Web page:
A Historical View of the San Antonio Missions
Mission San Antonio de Valero

"The Alamo," the shrine to Texans who died in the Battle of the Alamo in 1836, originally served as the church for Mission San Antonio de Valero. The mission itself was founded south of San Pedro Springs in 1718, and moved to its current location east of the San Antonio River in 1724. Construction of the church, which was to have had twin bell towers and a vaulted roof with a raised dome, began in 1756. The upper structure of the building collapsed when it was partially finished, leaving only the outer walls standing. A date of 1758, carved in the keystone over the front doors, indicated how far construction had progressed. Religious services at the mission were held in an adjoining sacristy building until the secularization of the missions in 1793. The church building itself was never completed.

In the early 1800's, Spanish military troops quartered in the old convent building, located next to the church, that had housed the mission priests. These soldiers had come from a village in northern Mexico called El Alamo near the town of Parras. "Alamo" is the Spanish word for cottonwood. A number of cottonwood trees also grew near the former mission. These two factors probably gave the old mission its name of "El Alamo" – The Alamo.

After the battle in 1836, when Texas sought independence from Mexico in the Texas Revolution, the buildings lay in ruins. In 1850, the U.S. Army leased the site as a storage depot while Ft. Sam Houston was being built. The U.S. Army repaired the ruins and put the famous curved parapet on the front of the unfinished church.

The State of Texas later purchased the Alamo from the Catholic Church. In 1905, the state gave custody of the site to the Daughters of the Republic of Texas, who turned it into a pubic museum and shrine to the dead heroes of the famous battle. In 2015, the state transferred site management to the Texas General Land Office.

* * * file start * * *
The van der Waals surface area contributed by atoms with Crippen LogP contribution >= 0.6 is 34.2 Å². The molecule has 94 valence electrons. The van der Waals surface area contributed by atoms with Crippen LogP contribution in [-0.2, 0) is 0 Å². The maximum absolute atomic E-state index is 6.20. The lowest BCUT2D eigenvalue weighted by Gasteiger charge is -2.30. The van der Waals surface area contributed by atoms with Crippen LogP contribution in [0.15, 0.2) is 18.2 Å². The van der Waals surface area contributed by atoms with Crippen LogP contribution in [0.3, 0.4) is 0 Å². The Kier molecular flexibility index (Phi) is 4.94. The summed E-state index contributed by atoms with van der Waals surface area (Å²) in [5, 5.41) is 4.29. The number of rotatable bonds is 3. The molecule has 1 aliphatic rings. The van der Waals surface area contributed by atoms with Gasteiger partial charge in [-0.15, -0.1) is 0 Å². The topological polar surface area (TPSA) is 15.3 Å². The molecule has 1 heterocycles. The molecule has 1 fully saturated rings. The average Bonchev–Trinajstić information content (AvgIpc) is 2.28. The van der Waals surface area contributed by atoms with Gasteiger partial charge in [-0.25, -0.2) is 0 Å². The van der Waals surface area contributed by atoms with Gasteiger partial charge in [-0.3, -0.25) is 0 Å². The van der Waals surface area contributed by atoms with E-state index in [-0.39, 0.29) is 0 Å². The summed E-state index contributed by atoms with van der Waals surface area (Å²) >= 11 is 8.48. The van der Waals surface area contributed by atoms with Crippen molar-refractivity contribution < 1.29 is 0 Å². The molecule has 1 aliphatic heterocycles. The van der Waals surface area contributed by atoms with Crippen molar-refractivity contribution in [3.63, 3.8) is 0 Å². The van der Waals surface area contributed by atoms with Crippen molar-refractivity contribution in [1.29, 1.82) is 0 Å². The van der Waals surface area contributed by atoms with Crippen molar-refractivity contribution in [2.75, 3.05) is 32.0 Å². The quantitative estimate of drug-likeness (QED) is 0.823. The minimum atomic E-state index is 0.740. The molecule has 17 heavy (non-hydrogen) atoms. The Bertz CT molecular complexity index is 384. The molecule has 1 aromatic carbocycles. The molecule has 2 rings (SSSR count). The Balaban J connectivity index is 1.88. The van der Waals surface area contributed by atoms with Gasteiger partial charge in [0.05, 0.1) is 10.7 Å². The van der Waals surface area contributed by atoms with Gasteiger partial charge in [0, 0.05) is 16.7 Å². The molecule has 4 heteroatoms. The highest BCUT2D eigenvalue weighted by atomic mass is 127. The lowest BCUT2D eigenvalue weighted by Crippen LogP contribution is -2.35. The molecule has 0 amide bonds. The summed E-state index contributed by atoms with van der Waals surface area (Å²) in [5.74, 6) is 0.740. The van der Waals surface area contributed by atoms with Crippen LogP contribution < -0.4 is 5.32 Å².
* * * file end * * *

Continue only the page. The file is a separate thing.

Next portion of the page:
About this Image:
1) Looking east toward the Alamo church (center) and two–story convento (at left).

2) Image shows the layout of the Alamo as a mission superimposed over the plaza as it was in 1890. Drawing is taken from San Antonio de Bexar by William Corner, published in 1890.

3) An illustration of the Alamo after the 1836 battle. The building to the left of the ruined church is the old convento, or Long Barracks. The building in the foreground is the galera, or Low Barracks, which also contained the gate to the original mission compound.

4) Looking east toward the Alamo church and convento (at left). Three covered wagons wait in the courtyard, while the U.S. flag flies from the Alamo's distinctive parapet, post–Civil War.

5) This photo depicts the interior of the Alamo church, looking east. The rafters supporting the gabled roof are visible because the wooden second floor added by the U.S. Army has been removed.

6) Visitors to the Alamo in 2015 prepare to enter the church. This site draws over 2.5 million visitors a year. Photo taken by Ron Bauml.

To Learn More:
Courtesy of the San Antonio Conservation Society Foundation.
Click to Enlarge
c. 1860sc. 1860s
2) Plan of Mission San Antonio de Valero, c. 18902) Plan of Mission San Antonio de Valero, c. 1890
3) N.d.3) N.d.
4) c. 18684) c. 1868
5) 1892-19055) 1892-1905
6) 20016) 2001